American Honey

LetterboxD review link

“My favorite band is the Dead Kennedys”

This film is not for the faint of heart or the easily nauseated. The hand held camera work is beautiful but difficult (a possible tagline for this film). It is also not for viewers who hang on things like a 3-part story structure, traditional plot development or other conventions of story telling. We get character growth, change, conflict, but the story unfolds in fits and starts, but always moves forward.

The children — perhaps this point is debatable, but I consider these characters children — in this film reminded me of the train riders I learned about in elementary school, during the Great Depression. Or the hitchhikers of the 60s and 70s. The fables of history class were devoid of the violence and sex that probably accompanied these people’s lives. Over time these stories became inert. That sex and violence is present in this film.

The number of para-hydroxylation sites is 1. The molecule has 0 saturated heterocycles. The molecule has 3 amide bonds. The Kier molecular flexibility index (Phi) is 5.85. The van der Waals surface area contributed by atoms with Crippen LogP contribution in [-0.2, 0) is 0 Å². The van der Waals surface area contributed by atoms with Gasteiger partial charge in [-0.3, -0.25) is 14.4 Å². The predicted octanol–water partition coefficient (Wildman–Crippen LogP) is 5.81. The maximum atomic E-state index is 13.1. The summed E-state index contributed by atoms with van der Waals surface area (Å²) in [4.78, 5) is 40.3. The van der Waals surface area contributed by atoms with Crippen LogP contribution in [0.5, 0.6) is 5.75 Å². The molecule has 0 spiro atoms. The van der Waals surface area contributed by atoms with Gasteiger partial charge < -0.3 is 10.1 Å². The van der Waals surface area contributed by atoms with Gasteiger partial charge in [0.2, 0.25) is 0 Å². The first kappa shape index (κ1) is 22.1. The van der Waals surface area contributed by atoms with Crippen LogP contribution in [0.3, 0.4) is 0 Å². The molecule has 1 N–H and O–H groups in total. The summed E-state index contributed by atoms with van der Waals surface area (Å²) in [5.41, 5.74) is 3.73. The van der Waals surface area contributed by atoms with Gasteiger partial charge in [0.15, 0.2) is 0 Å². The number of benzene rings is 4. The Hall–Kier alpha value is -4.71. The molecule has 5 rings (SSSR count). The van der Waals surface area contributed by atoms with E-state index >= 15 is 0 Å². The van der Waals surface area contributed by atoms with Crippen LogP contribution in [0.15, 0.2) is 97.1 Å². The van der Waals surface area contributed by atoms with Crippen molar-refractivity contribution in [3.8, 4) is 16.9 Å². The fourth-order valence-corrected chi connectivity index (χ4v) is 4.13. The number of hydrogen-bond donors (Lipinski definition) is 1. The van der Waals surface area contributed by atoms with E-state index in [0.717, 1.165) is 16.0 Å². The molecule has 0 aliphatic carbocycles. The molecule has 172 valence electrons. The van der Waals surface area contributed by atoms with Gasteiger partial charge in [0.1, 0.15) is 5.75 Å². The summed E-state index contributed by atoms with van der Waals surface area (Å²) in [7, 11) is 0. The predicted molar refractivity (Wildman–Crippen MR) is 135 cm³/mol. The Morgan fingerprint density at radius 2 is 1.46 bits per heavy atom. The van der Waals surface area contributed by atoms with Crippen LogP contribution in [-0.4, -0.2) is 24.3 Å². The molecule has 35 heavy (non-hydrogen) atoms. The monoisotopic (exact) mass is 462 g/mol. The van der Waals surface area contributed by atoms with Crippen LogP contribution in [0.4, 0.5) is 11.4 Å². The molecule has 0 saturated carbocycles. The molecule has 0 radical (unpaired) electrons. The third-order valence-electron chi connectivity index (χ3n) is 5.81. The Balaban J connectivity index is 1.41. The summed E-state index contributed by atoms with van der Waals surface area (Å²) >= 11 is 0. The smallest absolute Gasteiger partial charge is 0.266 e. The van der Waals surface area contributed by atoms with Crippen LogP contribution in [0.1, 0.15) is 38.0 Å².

There are multiple excellent scenes (one featured in the trailer of a backyard cowbow BBQ, but also a scene in a suburban home of a Christian soccer mom). Multiple gripping commentaries about children, capitalism, management, family, race, and other patently American ideas.

By the end, when we’re once again in the van with these kids, there’s a certain claustrophobia that sets in. I could almost smell the musty, sweaty, smokey interior of that van. I could feel the grit from this film on my skin.